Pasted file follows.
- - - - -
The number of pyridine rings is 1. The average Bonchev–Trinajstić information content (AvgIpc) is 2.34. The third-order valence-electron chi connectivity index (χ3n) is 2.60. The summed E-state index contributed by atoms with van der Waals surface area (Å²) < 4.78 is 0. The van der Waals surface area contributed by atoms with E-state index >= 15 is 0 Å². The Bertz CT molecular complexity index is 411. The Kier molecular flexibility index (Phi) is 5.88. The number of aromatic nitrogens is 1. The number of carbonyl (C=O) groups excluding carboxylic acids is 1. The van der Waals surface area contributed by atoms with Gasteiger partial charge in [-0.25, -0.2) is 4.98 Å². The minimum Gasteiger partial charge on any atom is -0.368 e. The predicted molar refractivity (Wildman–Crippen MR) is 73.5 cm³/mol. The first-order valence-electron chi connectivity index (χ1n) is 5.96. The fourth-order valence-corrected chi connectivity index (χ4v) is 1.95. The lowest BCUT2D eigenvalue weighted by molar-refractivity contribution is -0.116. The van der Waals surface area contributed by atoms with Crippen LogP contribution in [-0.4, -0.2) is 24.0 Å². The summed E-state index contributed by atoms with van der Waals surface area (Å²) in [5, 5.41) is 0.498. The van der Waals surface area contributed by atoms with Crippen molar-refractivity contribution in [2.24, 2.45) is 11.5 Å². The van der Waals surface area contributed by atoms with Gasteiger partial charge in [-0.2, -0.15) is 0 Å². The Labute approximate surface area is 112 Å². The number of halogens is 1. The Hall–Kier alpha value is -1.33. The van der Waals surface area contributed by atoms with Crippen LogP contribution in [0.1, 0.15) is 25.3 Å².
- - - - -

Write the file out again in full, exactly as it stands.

The number of pyridine rings is 1. The average Bonchev–Trinajstić information content (AvgIpc) is 2.34. The third-order valence-electron chi connectivity index (χ3n) is 2.60. The summed E-state index contributed by atoms with van der Waals surface area (Å²) < 4.78 is 0. The van der Waals surface area contributed by atoms with E-state index >= 15 is 0 Å². The Bertz CT molecular complexity index is 411. The Kier molecular flexibility index (Phi) is 5.88. The number of aromatic nitrogens is 1. The number of carbonyl (C=O) groups excluding carboxylic acids is 1. The van der Waals surface area contributed by atoms with Gasteiger partial charge in [-0.25, -0.2) is 4.98 Å². The minimum Gasteiger partial charge on any atom is -0.368 e. The predicted molar refractivity (Wildman–Crippen MR) is 73.5 cm³/mol. The first-order valence-electron chi connectivity index (χ1n) is 5.96. The fourth-order valence-corrected chi connectivity index (χ4v) is 1.95. The lowest BCUT2D eigenvalue weighted by molar-refractivity contribution is -0.116. The van der Waals surface area contributed by atoms with Crippen LogP contribution in [-0.4, -0.2) is 24.0 Å². The summed E-state index contributed by atoms with van der Waals surface area (Å²) in [5, 5.41) is 0.498. The van der Waals surface area contributed by atoms with Crippen molar-refractivity contribution in [2.24, 2.45) is 11.5 Å². The van der Waals surface area contributed by atoms with Gasteiger partial charge in [-0.2, -0.15) is 0 Å². The Labute approximate surface area is 112 Å². The number of halogens is 1. The Hall–Kier alpha value is -1.33. The van der Waals surface area contributed by atoms with Crippen LogP contribution in [0.1, 0.15) is 25.3 Å².